Saturday, 7 February 2015

New pastures

Gratuitous Farmers Market haul photo :)
So it has been well over a week since my last blog post but I have had good reason for the lapse in blogging - we have a new home. Officially Southsiders! And getting to know the area continues to be a complete pleasure. For some reason our move coincided with a turn for the better weather-wise. This last week Glasgow has enjoyed gloriously sunny and crisp Winter days - just perfect for strolling from shop to cafe and home again via Queens Park's Glasshouse for a wee bask on a bench outside.

We couldn't be happier with the flat - we are within walking distance of some great eateries. New Kids on the Block and Old Timers. I'm very much looking forward to paying a visit to the Glad Cafe and Butterfly and Pig in it's new Southside location, as well as revisiting favourites such as Tinto Tapas on Battlefield Road, Frousoulla's Greek restaurant (formerly Glasgow institution The Greek Golden Kebab - everyone seems to know this place!) and Ian Brown's in Giffnock (the latter not quite walking distance but a mere 3 stops further South along the train line).

With not having internet access at home yet I've been spending a few relaxed mornings plugged into the WiFi at local cafe Deli Zola. This French bistro-style cafe on Skirving Street in Shawlands has a pleasantly dark and quirkily decorated interior, cool tunes, nice staff and good coffee. (How I missed places like this in Madrid!!) In a rare departure (ahem) I enjoyed a slice of homemade fruit loaf topped with sugar crystals - like a fruity madeira cake - with this morning's latte. Light as a feather and gone in about a minute. They make French bread on the premises and have a varied and interesting menu. I've also noticed it's popular place for fellow laptop workers/ self-employed types. You don't feel hassled to clear out when you've drained the last of your latte. Also the staff take the time to chat to their regulars. A special place.

As I mentioned in the previous blog, the Southside plays host to a Farmers Market every second fortnight. I went along this morning bright and early for a look.
Market Day 7 February
The relaunched market has taken up residence at the corner of a prominent junction (at Langside Halls on Pollokshaws Road) - with plenty of passing Saturday shoppers to patronise the small but varied selection of stalls. There seemed to be plenty of interest and on this sunny morning it can't have but encouraged the vendors that the move from inside Queens Park was perhaps for the best.

From the selection I made purchases from those stalls where I had the opportunity to sample the fayre  - such as Cedar Cottage with their Steak Burgers (a very reasonable 3.80 GBP for 4). Or where - in the case of Isle of Arran cheese - I was willing to take a chance knowing it's hard to go very wrong with a Scottish blue cheese and some Wooleys Arran Oatcakes! Or 4 massive Thai Fishcakes courtesy of Fantoosh Fish. Having said that, approachability in a stall holder is so important. If you see passion and knowledge shining through from the person behind the table, that goes more than a small way towards encouraging the shopper to invest in that particular product.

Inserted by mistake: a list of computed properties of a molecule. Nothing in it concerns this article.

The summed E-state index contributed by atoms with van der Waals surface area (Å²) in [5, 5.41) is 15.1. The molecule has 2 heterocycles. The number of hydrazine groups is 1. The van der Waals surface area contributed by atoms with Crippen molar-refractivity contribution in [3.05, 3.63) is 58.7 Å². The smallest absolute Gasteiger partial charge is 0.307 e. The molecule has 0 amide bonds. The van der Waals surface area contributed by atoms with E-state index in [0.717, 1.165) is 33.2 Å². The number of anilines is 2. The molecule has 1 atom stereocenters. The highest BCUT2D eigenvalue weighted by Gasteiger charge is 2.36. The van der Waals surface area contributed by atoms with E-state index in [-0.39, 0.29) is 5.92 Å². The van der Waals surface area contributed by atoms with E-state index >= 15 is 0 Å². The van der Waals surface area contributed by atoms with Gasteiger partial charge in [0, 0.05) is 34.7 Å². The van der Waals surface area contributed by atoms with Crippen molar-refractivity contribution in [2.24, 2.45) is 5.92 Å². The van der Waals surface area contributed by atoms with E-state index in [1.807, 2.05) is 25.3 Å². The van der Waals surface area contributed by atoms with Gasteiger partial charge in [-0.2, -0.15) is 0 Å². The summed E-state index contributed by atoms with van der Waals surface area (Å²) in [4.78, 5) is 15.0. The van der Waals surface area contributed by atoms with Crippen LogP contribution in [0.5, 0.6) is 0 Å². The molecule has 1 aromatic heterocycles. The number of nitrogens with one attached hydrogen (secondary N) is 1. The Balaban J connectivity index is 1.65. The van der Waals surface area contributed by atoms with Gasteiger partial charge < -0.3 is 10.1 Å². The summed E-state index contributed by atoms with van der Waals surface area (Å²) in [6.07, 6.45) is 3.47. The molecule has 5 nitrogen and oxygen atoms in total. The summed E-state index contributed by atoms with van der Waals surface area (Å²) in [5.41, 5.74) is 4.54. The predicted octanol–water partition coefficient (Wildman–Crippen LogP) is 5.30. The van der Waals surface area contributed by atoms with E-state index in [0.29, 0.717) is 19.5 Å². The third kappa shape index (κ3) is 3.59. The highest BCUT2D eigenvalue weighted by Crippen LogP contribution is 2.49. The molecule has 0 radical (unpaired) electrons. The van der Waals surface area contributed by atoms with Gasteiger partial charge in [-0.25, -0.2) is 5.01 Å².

Cedar Cottage
A fine and affordable selection of meats
Isle of Arran Cheese Shop Stall
 In my opinion no market is complete without a little booze thrown in, so I was pleased to be able to sample Jaw Brew's selection of three bottled beers - Drift (golden ale), Drop (hoppy pale ale) and Fathom (dark ale) - and went on to buy one of each at a very reasonable 2.50 GBP a bottle. We have shared the Drift over a dinner of steak burger and paprika potato wedges and it's a wonderful compliment to the meat. 

Jaw Brew with their fab and welcoming stall
I was pleased to meet some of the members of Slow Food West of Scotland organisation who had set up a stand offering information about the movement as well as cooking demonstrations by member Rachel Gillon

Soup samples

Slow Food stall

Slow Food West of Scotland stall
I believe there were three different dishes prepared then offered up to eager visitors: Beetroot and Carrot soup and Beremeal pancakes with crowdie and smoked salmon were the two that I saw. I can vouch for the soup being lovely, light and fresh in that shocking cerise colour that a Smartie would be proud of - but natural of course thanks to the beets. I took away a copy of the recipe and will be trying it out tomorrow with my glut of Grow Wild Organic beetroots. 

The Slow Food movement is something I didn't come across in Spain - possibly as they are far more reliant on fresh, local produce anyway. According to their pamphlet I picked up the aims include: "(to) help people to think differently about food...campaign about the most pressing food-related issues that we face...educate people about where our food comes from and the effect our choices can have..."

I would love to get on board with this movement - particularly when it comes to offering opportunities through workshops or info days to kids and young people, involving them in community garden or cooking projects. 

Thanks for reading